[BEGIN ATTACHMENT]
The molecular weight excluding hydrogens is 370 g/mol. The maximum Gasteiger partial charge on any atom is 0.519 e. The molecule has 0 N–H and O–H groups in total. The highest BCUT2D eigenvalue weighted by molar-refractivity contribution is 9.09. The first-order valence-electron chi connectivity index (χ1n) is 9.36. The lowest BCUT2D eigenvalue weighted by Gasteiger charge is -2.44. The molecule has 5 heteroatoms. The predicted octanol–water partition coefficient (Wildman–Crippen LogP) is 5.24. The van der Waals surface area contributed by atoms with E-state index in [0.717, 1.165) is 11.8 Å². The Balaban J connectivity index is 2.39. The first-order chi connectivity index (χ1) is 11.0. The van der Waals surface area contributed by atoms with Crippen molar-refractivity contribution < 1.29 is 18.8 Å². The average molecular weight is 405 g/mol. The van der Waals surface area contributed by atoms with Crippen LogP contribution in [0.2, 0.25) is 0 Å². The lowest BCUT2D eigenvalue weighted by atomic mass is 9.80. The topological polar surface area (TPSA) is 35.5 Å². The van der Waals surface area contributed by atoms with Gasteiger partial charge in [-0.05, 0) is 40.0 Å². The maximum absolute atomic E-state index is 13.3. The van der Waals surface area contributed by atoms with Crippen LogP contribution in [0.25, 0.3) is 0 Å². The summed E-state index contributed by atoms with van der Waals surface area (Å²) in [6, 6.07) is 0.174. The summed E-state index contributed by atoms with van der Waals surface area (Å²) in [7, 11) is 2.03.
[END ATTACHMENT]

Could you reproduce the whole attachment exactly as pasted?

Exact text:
The molecular weight excluding hydrogens is 370 g/mol. The maximum Gasteiger partial charge on any atom is 0.519 e. The molecule has 0 N–H and O–H groups in total. The highest BCUT2D eigenvalue weighted by molar-refractivity contribution is 9.09. The first-order valence-electron chi connectivity index (χ1n) is 9.36. The lowest BCUT2D eigenvalue weighted by Gasteiger charge is -2.44. The molecule has 5 heteroatoms. The predicted octanol–water partition coefficient (Wildman–Crippen LogP) is 5.24. The van der Waals surface area contributed by atoms with E-state index in [0.717, 1.165) is 11.8 Å². The Balaban J connectivity index is 2.39. The first-order chi connectivity index (χ1) is 11.0. The van der Waals surface area contributed by atoms with Crippen molar-refractivity contribution < 1.29 is 18.8 Å². The average molecular weight is 405 g/mol. The van der Waals surface area contributed by atoms with Crippen LogP contribution in [0.2, 0.25) is 0 Å². The lowest BCUT2D eigenvalue weighted by atomic mass is 9.80. The topological polar surface area (TPSA) is 35.5 Å². The van der Waals surface area contributed by atoms with Gasteiger partial charge in [-0.05, 0) is 40.0 Å². The maximum absolute atomic E-state index is 13.3. The van der Waals surface area contributed by atoms with Crippen LogP contribution in [0.25, 0.3) is 0 Å². The summed E-state index contributed by atoms with van der Waals surface area (Å²) in [6, 6.07) is 0.174. The summed E-state index contributed by atoms with van der Waals surface area (Å²) in [7, 11) is 2.03.